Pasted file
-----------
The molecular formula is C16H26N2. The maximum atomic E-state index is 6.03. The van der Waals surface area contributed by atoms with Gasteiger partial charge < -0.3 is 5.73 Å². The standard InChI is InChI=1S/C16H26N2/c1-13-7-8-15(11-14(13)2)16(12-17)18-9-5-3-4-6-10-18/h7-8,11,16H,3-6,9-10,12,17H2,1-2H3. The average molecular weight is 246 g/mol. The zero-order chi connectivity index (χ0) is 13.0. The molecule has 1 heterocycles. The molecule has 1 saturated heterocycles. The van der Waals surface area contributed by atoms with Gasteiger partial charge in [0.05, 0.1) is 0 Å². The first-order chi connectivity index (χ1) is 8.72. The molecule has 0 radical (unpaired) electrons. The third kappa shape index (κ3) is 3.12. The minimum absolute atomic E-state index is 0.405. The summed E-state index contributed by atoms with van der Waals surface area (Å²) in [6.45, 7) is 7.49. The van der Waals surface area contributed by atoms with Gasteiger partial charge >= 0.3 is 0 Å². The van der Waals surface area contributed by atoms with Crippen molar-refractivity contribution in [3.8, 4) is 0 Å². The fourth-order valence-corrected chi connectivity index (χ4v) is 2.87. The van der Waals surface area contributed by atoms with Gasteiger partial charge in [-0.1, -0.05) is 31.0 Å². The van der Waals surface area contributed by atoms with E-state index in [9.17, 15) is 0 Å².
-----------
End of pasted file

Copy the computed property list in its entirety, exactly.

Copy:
The molecular formula is C16H26N2. The maximum atomic E-state index is 6.03. The van der Waals surface area contributed by atoms with Gasteiger partial charge < -0.3 is 5.73 Å². The standard InChI is InChI=1S/C16H26N2/c1-13-7-8-15(11-14(13)2)16(12-17)18-9-5-3-4-6-10-18/h7-8,11,16H,3-6,9-10,12,17H2,1-2H3. The average molecular weight is 246 g/mol. The zero-order chi connectivity index (χ0) is 13.0. The molecule has 1 heterocycles. The molecule has 1 saturated heterocycles. The van der Waals surface area contributed by atoms with Gasteiger partial charge in [0.05, 0.1) is 0 Å². The first-order chi connectivity index (χ1) is 8.72. The molecule has 0 radical (unpaired) electrons. The third kappa shape index (κ3) is 3.12. The minimum absolute atomic E-state index is 0.405. The summed E-state index contributed by atoms with van der Waals surface area (Å²) in [6.45, 7) is 7.49. The van der Waals surface area contributed by atoms with Gasteiger partial charge >= 0.3 is 0 Å². The van der Waals surface area contributed by atoms with Crippen molar-refractivity contribution in [3.8, 4) is 0 Å². The fourth-order valence-corrected chi connectivity index (χ4v) is 2.87. The van der Waals surface area contributed by atoms with Gasteiger partial charge in [-0.1, -0.05) is 31.0 Å². The van der Waals surface area contributed by atoms with E-state index in [9.17, 15) is 0 Å².